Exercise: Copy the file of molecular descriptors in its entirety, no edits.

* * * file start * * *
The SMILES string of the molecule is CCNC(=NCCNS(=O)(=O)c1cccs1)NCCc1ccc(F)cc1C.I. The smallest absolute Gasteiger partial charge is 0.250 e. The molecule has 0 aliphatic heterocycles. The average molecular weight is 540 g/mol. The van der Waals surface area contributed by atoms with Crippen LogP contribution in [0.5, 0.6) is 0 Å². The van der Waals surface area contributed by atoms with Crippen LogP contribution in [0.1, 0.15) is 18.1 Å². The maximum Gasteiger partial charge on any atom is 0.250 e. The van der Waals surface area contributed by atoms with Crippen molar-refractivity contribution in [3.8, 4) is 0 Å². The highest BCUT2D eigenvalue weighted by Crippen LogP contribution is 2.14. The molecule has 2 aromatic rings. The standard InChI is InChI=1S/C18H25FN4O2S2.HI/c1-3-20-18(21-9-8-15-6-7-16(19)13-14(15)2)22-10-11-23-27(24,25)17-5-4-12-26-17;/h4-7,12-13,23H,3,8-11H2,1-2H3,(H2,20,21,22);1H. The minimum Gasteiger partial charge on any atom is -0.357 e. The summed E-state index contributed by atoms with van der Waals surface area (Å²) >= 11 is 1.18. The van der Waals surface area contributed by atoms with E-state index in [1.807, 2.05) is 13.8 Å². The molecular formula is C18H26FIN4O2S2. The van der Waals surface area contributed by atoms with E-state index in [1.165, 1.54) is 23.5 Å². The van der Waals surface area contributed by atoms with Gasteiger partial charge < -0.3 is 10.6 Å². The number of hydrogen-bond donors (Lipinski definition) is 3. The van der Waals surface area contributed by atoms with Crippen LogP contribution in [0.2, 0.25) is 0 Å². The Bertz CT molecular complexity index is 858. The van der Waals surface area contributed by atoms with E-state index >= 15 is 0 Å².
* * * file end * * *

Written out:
The SMILES string of the molecule is CCNC(=NCCNS(=O)(=O)c1cccs1)NCCc1ccc(F)cc1C.I. The smallest absolute Gasteiger partial charge is 0.250 e. The molecule has 0 aliphatic heterocycles. The average molecular weight is 540 g/mol. The van der Waals surface area contributed by atoms with Crippen LogP contribution in [0.5, 0.6) is 0 Å². The van der Waals surface area contributed by atoms with Crippen LogP contribution in [0.1, 0.15) is 18.1 Å². The maximum Gasteiger partial charge on any atom is 0.250 e. The van der Waals surface area contributed by atoms with Crippen molar-refractivity contribution in [3.8, 4) is 0 Å². The highest BCUT2D eigenvalue weighted by Crippen LogP contribution is 2.14. The molecule has 2 aromatic rings. The standard InChI is InChI=1S/C18H25FN4O2S2.HI/c1-3-20-18(21-9-8-15-6-7-16(19)13-14(15)2)22-10-11-23-27(24,25)17-5-4-12-26-17;/h4-7,12-13,23H,3,8-11H2,1-2H3,(H2,20,21,22);1H. The minimum Gasteiger partial charge on any atom is -0.357 e. The summed E-state index contributed by atoms with van der Waals surface area (Å²) >= 11 is 1.18. The van der Waals surface area contributed by atoms with E-state index in [1.807, 2.05) is 13.8 Å². The molecular formula is C18H26FIN4O2S2. The van der Waals surface area contributed by atoms with E-state index in [1.165, 1.54) is 23.5 Å². The van der Waals surface area contributed by atoms with Gasteiger partial charge < -0.3 is 10.6 Å². The number of hydrogen-bond donors (Lipinski definition) is 3. The van der Waals surface area contributed by atoms with Crippen LogP contribution in [0.2, 0.25) is 0 Å². The Bertz CT molecular complexity index is 858. The van der Waals surface area contributed by atoms with E-state index >= 15 is 0 Å².